On a trip overseas, I had a long layover in the Netherlands, so I spent a day in Amsterdam. I was amazed to see what at first glance appeared to be open phone booths on the corners—iron affairs painted green that were aesthetically pleasing to the eye. My guide smiled and said they were for men who imbibed too much Heineken and needed relief. “Ohhhhh, I get it—an outdoor urinal!” my jet-lagged brain realized. It never occurred to me to actually try the thing out, because I was used to American public bathrooms—you know the kind—silhouette of a guy on one door, silhouette of a woman (or a Scottish guy in a kilt) on the other.

All these years I have been using public restrooms, standing next to complete strangers, without ever once worrying about who they were or why they were there. According to lawmakers in North Carolina, however, I’ve been endangering myself and my children by exposing ourselves (no pun intended) to horrible predators whose sole purpose in not conforming to gender was in order to do nasty things to people in the potty at Target. Really? Pardon my incredulity, but this takes the (urinal) cake.

Sexual predators are real, and the statistics about just how many of our children experience harassment or outright assault from adults (usually relatives or friends of the family) are horrifying. My wife and I have had intentional conversations with both our son and daughter about safe touch, cyber-predators, over-affectionate parishioners, and so on and so forth. But never once did it occur to us that a transgender person would be transgender in order to go into the “wrong” bathroom for perverted reasons. Folks, we need to sit up in our seats and pay attention, because this whole thing is what Jesus accused the Pharisees of when he said they strained at gnats and swallowed camels.

First, let’s deal with the reality of sexual predation. According to a recent article in the Huffington Post, a coalition of 250 organizations working with victims of domestic violence and sexual assault have flatly denied any correlation between sexual violence and the bathroom needs of LGBTQI people. There’s absolutely no evidence to suggest that non-heterosexual people are using the “other bathroom” as an excuse to recruit, defile or assault. Sad to say, our children are more likely to be harassed or abused in a church setting by heterosexual men, which is part of our broken history that needs to be recognized and prevented in the future. Simply put, there is no correlation between pedophilia and transgender human beings.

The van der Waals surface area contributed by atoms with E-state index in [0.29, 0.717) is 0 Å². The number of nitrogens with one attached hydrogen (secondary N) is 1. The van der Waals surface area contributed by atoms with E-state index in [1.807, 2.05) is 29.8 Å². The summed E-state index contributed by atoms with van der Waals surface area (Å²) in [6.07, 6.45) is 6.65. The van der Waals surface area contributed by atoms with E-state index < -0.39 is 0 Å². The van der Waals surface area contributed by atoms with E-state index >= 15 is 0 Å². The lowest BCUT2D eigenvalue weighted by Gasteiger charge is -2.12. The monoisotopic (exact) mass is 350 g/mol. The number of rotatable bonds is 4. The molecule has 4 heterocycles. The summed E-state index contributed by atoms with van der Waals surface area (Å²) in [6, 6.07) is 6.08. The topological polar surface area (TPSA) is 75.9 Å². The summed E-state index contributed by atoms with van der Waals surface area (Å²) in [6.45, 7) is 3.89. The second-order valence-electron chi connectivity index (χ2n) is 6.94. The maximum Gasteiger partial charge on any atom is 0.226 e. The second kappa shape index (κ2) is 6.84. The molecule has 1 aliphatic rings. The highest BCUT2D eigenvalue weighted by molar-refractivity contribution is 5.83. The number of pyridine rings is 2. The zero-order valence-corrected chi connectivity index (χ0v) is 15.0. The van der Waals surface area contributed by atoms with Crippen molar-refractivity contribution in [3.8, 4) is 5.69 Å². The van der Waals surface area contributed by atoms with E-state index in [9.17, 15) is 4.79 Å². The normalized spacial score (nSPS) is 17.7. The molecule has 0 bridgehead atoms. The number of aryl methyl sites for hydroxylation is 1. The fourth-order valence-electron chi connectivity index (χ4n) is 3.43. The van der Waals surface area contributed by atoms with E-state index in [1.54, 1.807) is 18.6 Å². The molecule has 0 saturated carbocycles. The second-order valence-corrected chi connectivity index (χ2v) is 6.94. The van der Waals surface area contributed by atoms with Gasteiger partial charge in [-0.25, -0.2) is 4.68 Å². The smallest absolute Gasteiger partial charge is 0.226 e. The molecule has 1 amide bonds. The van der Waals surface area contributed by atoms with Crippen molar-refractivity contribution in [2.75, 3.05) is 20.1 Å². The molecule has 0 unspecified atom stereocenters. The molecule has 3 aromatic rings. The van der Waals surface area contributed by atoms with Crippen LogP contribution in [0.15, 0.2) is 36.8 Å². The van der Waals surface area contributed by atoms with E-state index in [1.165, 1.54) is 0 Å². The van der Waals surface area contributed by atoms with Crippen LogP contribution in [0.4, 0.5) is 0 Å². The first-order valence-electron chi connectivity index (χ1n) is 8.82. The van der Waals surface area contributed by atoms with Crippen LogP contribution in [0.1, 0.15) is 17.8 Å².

Second, it might help for us to understand that our hetero-normative notion of gender is something based on sociology, not physiology. In her 1990 groundbreaking work, “Gender Trouble,” Berkeley Professor Judith Butler proposed that all our preconceived notions about what make us feel like a man or a woman had little or nothing to do with our physical attributes, but more with how society and culture creates the perception that boys look one way (and behave one way) while girls look different (and behave differently). But wait—what about those children of God whose bodies seemingly indicate one gender while they themselves identify as the opposite or something in between?

Transgender people have been part of the human narrative dating all the way back to ancient Egypt. In 21st century America, they face discriminatory practices at school, work and in the church. The term “transgender” is actually an umbrella term that has little to do with sexual orientation. It is not used to describe intersexual people who are born with characteristics that are associated with both male and female gender. It encompasses folks who seek to transition from one set of physical attributes to another in order to match their bodies with their identity. It also encompasses those people who self-identify as neither male nor female. And folks like this live and work and worship among us all the time. Our culture is only now beginning to understand the gifts they bring to the table.

So the next time you are in a Target restroom and a male member of the American Family Association barges in to prove a point, make sure your stall door is closed, and pray for them and all other folks who are caught up in the irrational thinking that fear produces. Martin Luther used to pray in the outhouse all the time, so you’re in fine company. Also, if you happen to be in Amsterdam, you should definitely take a picture of an outdoor urinal, especially if the person using it is wearing those pointy wooden shoes.


Martin Zimmann
Rev. Dr. Martin Otto Zimmann is an Adjunct Professor of Church and Society at United Lutheran Seminary, Gettysburg campus. He holds a Ph.D. in American Culture Studies.

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